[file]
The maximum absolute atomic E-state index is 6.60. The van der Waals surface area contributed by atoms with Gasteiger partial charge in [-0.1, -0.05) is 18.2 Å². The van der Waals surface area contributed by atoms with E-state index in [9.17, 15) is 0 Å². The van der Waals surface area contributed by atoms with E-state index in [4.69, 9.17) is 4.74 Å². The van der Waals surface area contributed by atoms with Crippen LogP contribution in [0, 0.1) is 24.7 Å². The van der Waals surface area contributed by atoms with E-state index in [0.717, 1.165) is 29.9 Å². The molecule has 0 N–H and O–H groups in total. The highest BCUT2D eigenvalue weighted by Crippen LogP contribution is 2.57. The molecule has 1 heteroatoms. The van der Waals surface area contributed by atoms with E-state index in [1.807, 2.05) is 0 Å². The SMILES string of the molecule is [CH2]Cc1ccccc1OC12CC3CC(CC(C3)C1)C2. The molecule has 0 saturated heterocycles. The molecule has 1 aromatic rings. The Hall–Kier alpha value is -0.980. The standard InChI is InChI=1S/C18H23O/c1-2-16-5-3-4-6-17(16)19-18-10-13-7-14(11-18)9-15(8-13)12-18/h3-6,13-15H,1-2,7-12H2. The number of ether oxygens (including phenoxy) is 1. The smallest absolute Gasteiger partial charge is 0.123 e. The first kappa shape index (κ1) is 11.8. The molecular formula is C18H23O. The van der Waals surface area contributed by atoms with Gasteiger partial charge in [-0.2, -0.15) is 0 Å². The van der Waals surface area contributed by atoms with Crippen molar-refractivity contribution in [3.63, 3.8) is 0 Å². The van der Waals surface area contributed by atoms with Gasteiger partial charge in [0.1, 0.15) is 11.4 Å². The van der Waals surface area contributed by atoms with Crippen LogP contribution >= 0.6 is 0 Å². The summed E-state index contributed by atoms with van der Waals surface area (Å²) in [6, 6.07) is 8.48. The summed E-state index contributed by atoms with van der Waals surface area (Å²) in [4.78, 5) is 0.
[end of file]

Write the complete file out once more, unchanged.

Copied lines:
The maximum absolute atomic E-state index is 6.60. The van der Waals surface area contributed by atoms with Gasteiger partial charge in [-0.1, -0.05) is 18.2 Å². The van der Waals surface area contributed by atoms with E-state index in [9.17, 15) is 0 Å². The van der Waals surface area contributed by atoms with E-state index in [4.69, 9.17) is 4.74 Å². The van der Waals surface area contributed by atoms with Crippen LogP contribution in [0, 0.1) is 24.7 Å². The van der Waals surface area contributed by atoms with E-state index in [0.717, 1.165) is 29.9 Å². The molecule has 0 N–H and O–H groups in total. The highest BCUT2D eigenvalue weighted by Crippen LogP contribution is 2.57. The molecule has 1 heteroatoms. The van der Waals surface area contributed by atoms with E-state index in [1.807, 2.05) is 0 Å². The SMILES string of the molecule is [CH2]Cc1ccccc1OC12CC3CC(CC(C3)C1)C2. The molecule has 0 saturated heterocycles. The molecule has 1 aromatic rings. The Hall–Kier alpha value is -0.980. The standard InChI is InChI=1S/C18H23O/c1-2-16-5-3-4-6-17(16)19-18-10-13-7-14(11-18)9-15(8-13)12-18/h3-6,13-15H,1-2,7-12H2. The number of ether oxygens (including phenoxy) is 1. The smallest absolute Gasteiger partial charge is 0.123 e. The first kappa shape index (κ1) is 11.8. The molecular formula is C18H23O. The van der Waals surface area contributed by atoms with Gasteiger partial charge in [-0.2, -0.15) is 0 Å². The van der Waals surface area contributed by atoms with Crippen molar-refractivity contribution in [3.63, 3.8) is 0 Å². The van der Waals surface area contributed by atoms with Gasteiger partial charge in [0.1, 0.15) is 11.4 Å². The van der Waals surface area contributed by atoms with Crippen LogP contribution >= 0.6 is 0 Å². The summed E-state index contributed by atoms with van der Waals surface area (Å²) in [6, 6.07) is 8.48. The summed E-state index contributed by atoms with van der Waals surface area (Å²) in [4.78, 5) is 0.